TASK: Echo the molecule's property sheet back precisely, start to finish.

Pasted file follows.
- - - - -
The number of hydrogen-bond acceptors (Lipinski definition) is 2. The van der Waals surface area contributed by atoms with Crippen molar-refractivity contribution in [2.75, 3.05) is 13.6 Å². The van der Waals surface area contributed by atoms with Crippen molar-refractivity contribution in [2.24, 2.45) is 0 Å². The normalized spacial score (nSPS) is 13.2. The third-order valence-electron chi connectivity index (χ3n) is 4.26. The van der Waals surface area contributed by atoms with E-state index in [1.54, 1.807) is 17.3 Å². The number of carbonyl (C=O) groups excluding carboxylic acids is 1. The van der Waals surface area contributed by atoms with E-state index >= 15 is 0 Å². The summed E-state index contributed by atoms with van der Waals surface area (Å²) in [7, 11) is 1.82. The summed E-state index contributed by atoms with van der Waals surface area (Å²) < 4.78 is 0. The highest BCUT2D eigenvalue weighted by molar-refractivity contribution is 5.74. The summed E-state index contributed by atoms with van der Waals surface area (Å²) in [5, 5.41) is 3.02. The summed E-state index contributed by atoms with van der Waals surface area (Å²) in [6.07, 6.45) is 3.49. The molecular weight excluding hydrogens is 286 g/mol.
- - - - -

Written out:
The number of hydrogen-bond acceptors (Lipinski definition) is 2. The van der Waals surface area contributed by atoms with Crippen molar-refractivity contribution in [2.75, 3.05) is 13.6 Å². The van der Waals surface area contributed by atoms with Crippen molar-refractivity contribution in [2.24, 2.45) is 0 Å². The normalized spacial score (nSPS) is 13.2. The third-order valence-electron chi connectivity index (χ3n) is 4.26. The van der Waals surface area contributed by atoms with E-state index in [1.54, 1.807) is 17.3 Å². The number of carbonyl (C=O) groups excluding carboxylic acids is 1. The van der Waals surface area contributed by atoms with E-state index >= 15 is 0 Å². The summed E-state index contributed by atoms with van der Waals surface area (Å²) in [7, 11) is 1.82. The summed E-state index contributed by atoms with van der Waals surface area (Å²) < 4.78 is 0. The highest BCUT2D eigenvalue weighted by molar-refractivity contribution is 5.74. The summed E-state index contributed by atoms with van der Waals surface area (Å²) in [5, 5.41) is 3.02. The summed E-state index contributed by atoms with van der Waals surface area (Å²) in [6.07, 6.45) is 3.49. The molecular weight excluding hydrogens is 286 g/mol.